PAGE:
“A continent dedicated to peace and science.”
Sounds like something out of Science Fiction, doesn’t it? Amazingly, such a place exists. The entire continent of Antarctica is protected by a treaty signed by 53 countries. But Antarctica was not always this way. (Hint: If all you really want is cool photos, scroll past the history, onto the slideshow)
A Byte of History
For most folks, tales of Antarctica and tales of Shackleton go hand-in-hand. What you might not realize is that while Antarctica was an unexplored region in the early 1900’s, by the 1950’s, a handful of countries had laid claim to various sections of the Antarctic continent (Argentina, Australia, Chile, France, New Zealand, Norway and the United Kingdom). The U.S. and Russia had an admittedly “Bully on the Playground” sort of take – they “did not recognize the claims of other governments” and “reserved the right to assert claims.” That’s legalize for “if I want your lunch, I’ll take it, thank you very much.” I know – so diplomatic of us.
Fortunately, scientists managed to prevail over politicians. By December of 1959, the twelve countries who had managed to have scientists in and around Antarctica during the “International Geophysical Year (IGY) of 1957-1958” met in Washington, D.C., to sign the
The treaty is a rather involved document, but realistically, this is how it affects an Antarctic tourist:
Only a certain number of people can be on land at each site at a given time. In our case, this meant that our ship had to split the entire guest list in half, and basically set it so that Group A would go out for a 2 hour period of time, with about 10 people in each zodiac, with each actual group getting 1 hour on land per visit. Once all of Group A was back, it was Group B’s turn to go out (each day the ship switched up which group got to go first). Our ship was about 190 people, so that means there were 85-ish people per group (plus guides). We did two excursion sites each day. Ultimately, the hour time limit worked out great, because most lithium-ion camera batteries die after that long in the Antarctic climate anyway.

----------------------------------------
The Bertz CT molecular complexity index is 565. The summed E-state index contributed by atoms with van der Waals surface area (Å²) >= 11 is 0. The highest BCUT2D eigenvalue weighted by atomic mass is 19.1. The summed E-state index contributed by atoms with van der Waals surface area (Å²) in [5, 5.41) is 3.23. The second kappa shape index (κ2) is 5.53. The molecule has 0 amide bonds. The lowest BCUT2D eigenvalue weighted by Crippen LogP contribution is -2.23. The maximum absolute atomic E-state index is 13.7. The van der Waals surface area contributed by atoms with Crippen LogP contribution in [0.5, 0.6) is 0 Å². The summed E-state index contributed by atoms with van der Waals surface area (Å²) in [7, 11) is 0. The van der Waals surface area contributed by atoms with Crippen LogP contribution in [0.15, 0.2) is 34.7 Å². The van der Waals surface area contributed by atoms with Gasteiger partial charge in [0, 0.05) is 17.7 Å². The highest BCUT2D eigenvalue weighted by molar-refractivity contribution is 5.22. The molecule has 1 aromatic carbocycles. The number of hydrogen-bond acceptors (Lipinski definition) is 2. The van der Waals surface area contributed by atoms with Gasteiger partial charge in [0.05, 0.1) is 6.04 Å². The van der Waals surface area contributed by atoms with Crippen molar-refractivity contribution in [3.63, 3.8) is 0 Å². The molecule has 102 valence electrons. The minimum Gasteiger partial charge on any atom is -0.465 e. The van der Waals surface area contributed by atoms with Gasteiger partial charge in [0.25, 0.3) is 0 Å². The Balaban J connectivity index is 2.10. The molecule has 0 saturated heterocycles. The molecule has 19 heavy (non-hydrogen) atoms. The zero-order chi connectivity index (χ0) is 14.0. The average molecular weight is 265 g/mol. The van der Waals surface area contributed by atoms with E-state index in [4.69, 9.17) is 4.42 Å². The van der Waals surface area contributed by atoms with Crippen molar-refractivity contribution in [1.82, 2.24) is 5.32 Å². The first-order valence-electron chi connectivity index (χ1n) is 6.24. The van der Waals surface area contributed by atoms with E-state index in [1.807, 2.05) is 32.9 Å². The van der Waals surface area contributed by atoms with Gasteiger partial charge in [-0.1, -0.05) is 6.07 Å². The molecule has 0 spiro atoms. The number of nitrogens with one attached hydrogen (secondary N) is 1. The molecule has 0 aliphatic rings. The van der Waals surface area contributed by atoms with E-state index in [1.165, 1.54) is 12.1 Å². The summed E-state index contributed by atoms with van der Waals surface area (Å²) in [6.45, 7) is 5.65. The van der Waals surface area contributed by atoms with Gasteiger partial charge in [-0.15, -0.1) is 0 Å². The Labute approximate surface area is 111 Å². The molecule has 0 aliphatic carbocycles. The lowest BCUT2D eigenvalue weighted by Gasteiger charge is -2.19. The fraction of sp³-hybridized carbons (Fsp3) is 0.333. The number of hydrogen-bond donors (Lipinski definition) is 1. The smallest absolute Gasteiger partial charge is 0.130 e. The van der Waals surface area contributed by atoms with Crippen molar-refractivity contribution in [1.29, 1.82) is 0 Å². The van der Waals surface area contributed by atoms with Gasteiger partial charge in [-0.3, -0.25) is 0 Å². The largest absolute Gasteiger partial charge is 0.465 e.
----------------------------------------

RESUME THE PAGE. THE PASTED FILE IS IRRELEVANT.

Wipe Your Feet Before Entering
You know how when you visit an open house you sometimes put those booties on to keep your feet from tracking in mud or whatever? In Antarctica, your expedition guides will have you step into these buckets of liquid which clean off anything that might be on your boots or the ends of your poles – the goal being to not introduce any foreign matter/seeds/creatures into the Antarctic environment. Unfortunately, this didn’t strike me as something worth photographing until after my final expedition.
Stay Behind the Ropes (Flags)
Much like visiting a historical home or monument, you must stay on the marketed path. For us, this meant staying behind orange flags. In my Penguin Post, I make jokes about the flags being part of a game of Capture the Flag. Really, the flags were put out to prevent us from stepping into nesting areas and other protected spaces, as well as to keep us safe. We had professionals that went out and scouted each site before we went to visit it to determine which areas were safe to stand on and which areas were not.
Don’t Take Souvenirs
After what happened to Plymouth Pebble (in Massachusetts), personally, I’m glad that this rule is in place. Under the Treaty, you cannot remove anything from Antarctica – not even a feather that’s just lying around. I think photos are a perfectly fine souvenir – no one needs to be mining Antarctica. If you think “this is ridiculous – taking a feather/pebble/vial of sand wouldn’t hurt anyone!” then I implore you to read up on Plymouth Pebble in Massachusetts (yes, I know that it’s officially “Plymouth Rock”, but as one who has seen the Rock in person, I can tell you first hand that tourists chipped away at that poor Rock and left it in its sad current state).